“Songs of Logan Skelton: Anderson” = LOGAN SKELTON: Anderson Songs – The Islander; Skelton Songs – Into Deep Waters – Stephen Lusmann, bar./ Jennifer Goltz, sop./ Logan Skelton, piano – Blue Griffin BGR283, 57:52 [Distr. by Albany] ****:
“Songs of Logan Skelton: Dickinson” = SKELTON: Dickinson Songs – An Intimate Nature; Dickinson Songs – The Unknown Peninsula – Blue Griffin BGR285, 70:41 [Distr. by Albany] ****:
“Songs of Logan Skelton: Ohr” = SKELTON: Ohr Songs – The Mad Potter; Clyburn Songs – A Kind of Weather – Blue Griffin BGR287, 65:51 [Distr. by Albany] ****:
I had never heard of Logan Skelton before now. Apparently he is from Biloxi, Mississippi, and currently is Professor of Piano and Director of Doctoral Studies in Piano Performance at the University of Michigan School of Music in Ann Arbor. Curiously, I did not see any mention of his compositional activities on his school biography, though his involvement in the production of songs is recognized by many and critically praised by some.
It’s tough to categorize these; stylistically he is all over the map—sometimes Ivesian marches followed immediately by the pop-song parodies like his friend and performing partner William Bolcom, interrupted by a piano interlude that sounds atonal (even though it’s not), and then moving into a whole slew of dance forms that might get interspersed with a dirge. And that’s just for starters—I’m not sure I can even begin to catalog the influences. And the fact that he writes in (sometimes) large cycles matters not a whit—there is no consistency in style among any of the cycles at all, nothing that might unify the linkage of the songs aside from the poetry or texts themselves, and even then the sources—sometimes taken from an inscription on a piece of pottery in the case of the “Mad Potter” George Ohr, Skelton’s Biloxi compatriot, and then followed by a quote from one of his letters—are too inconsistent and varied to produce anything like a coherent narrative approach one might find in something like Schubert’s Winterreise.
A poet like Emily Dickinson doesn’t help at all—her “themes” are far too universal to be captured in any sort of dramatic tale, and we don’t find any more “unity” in these cycles than in that of Aaron Copland, whose take on her works seems more universal in nature, more specifically “American”. Skelton takes her personally, so personally in fact, that at times the listener even feels intrusive, like he or she is overhearing something not meant for public ears. The Anderson cycle is probably Skelton’s greatest, which does actually contain a unifying element, the dramatic elements in the artist’s painting which found their way into his journals and poetry, and his unique knowledge of the visual specifics of the natural world which Skelton manages to give us a small taste.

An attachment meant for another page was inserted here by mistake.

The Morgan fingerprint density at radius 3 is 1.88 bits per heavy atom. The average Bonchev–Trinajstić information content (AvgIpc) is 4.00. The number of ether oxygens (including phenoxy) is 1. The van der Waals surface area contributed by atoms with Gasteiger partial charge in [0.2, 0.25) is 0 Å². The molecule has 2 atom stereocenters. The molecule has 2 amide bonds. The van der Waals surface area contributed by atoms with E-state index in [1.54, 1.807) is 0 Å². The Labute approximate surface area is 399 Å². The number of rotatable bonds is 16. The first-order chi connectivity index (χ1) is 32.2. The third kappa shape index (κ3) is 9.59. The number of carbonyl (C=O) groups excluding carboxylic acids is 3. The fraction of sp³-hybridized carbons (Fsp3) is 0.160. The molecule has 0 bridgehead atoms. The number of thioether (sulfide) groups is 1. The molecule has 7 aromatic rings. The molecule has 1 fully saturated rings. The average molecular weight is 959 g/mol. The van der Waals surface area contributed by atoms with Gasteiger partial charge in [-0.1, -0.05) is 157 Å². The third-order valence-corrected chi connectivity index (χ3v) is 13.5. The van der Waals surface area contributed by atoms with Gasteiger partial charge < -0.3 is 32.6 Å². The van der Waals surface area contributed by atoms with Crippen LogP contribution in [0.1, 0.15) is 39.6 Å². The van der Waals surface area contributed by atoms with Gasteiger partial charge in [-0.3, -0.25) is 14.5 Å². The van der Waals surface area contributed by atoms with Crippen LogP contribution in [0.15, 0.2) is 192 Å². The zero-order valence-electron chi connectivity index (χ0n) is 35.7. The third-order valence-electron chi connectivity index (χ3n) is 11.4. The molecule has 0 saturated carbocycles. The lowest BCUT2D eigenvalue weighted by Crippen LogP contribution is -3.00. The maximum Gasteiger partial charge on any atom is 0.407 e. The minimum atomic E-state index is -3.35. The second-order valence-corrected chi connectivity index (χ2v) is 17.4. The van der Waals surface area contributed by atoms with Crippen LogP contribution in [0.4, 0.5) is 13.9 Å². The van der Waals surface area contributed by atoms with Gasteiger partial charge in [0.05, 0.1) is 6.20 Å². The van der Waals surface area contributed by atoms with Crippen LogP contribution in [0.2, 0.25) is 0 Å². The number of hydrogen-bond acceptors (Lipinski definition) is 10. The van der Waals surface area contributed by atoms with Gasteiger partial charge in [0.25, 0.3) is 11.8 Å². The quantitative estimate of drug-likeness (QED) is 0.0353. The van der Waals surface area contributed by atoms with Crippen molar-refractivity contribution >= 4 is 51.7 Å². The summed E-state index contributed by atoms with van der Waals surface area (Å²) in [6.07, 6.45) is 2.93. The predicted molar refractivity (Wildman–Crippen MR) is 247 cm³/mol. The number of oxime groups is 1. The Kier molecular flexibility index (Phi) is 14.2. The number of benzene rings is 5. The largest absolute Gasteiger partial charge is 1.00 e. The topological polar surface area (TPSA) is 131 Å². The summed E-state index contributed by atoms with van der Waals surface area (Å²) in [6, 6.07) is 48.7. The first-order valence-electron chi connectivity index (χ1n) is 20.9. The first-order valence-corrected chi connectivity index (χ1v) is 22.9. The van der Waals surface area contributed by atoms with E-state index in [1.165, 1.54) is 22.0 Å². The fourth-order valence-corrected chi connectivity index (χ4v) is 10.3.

So does this pointillist approach lessen the impact of the cycles? Not really—I found myself listening to these works one song at a time, fascinated by what Skelton’s take on a single text was going to be before I actually heard it. Cycles ceased to exist—this was simply an exercise in hearing songs for song’s sake without reference to anything else but the text at hand. And this is probably Skelton’s greatest strength—not melody, of which many are better; not rhythmic inventiveness, of which there is nothing especially noteworthy; and certainly not in originality of style of which there seems to be little or no intent at all. Instead it is this innate ability to recognize and synthesize the essence and meaning of a textual structure and convey its inner meaning into something lyrical and musically meaningful. One almost comes to hope while listening to these many pieces that there will not be anything startling aside from the composer’s own intimate and reflective response to his texts. I do wish that baritone Stephen Lusmann was a little more controlled in some of his vibrato, but he does have the measure of the songs. Soprano Jennifer Goltz carries her weight easily with a fine sense of these exceptionally varied works. The recording is a little limited in scope, sounding somewhat constricted in the louder passages, but this does not prove an ultimate detriment to enjoyment. Start anywhere—it doesn’t matter—but do try these.